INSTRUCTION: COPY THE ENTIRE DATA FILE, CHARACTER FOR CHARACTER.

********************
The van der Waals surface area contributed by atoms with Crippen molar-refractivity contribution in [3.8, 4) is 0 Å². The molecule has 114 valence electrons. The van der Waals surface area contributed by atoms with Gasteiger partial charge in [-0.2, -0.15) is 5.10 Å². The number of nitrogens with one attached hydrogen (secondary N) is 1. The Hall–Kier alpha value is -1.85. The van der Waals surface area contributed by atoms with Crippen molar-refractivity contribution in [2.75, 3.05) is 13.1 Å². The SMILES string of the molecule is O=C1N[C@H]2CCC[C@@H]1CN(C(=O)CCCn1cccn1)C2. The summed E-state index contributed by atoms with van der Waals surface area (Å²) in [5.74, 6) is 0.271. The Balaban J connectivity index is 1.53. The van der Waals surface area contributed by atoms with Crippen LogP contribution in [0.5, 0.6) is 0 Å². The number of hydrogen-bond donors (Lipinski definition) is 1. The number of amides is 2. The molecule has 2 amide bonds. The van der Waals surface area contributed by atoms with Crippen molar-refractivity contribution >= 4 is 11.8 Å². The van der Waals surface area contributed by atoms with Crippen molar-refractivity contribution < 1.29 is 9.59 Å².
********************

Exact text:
The van der Waals surface area contributed by atoms with Crippen molar-refractivity contribution in [3.8, 4) is 0 Å². The molecule has 114 valence electrons. The van der Waals surface area contributed by atoms with Gasteiger partial charge in [-0.2, -0.15) is 5.10 Å². The number of nitrogens with one attached hydrogen (secondary N) is 1. The Hall–Kier alpha value is -1.85. The van der Waals surface area contributed by atoms with Crippen molar-refractivity contribution in [2.75, 3.05) is 13.1 Å². The SMILES string of the molecule is O=C1N[C@H]2CCC[C@@H]1CN(C(=O)CCCn1cccn1)C2. The summed E-state index contributed by atoms with van der Waals surface area (Å²) in [5.74, 6) is 0.271. The Balaban J connectivity index is 1.53. The van der Waals surface area contributed by atoms with Crippen LogP contribution in [0.5, 0.6) is 0 Å². The number of hydrogen-bond donors (Lipinski definition) is 1. The number of amides is 2. The molecule has 2 amide bonds. The van der Waals surface area contributed by atoms with Crippen molar-refractivity contribution >= 4 is 11.8 Å². The van der Waals surface area contributed by atoms with Crippen molar-refractivity contribution < 1.29 is 9.59 Å².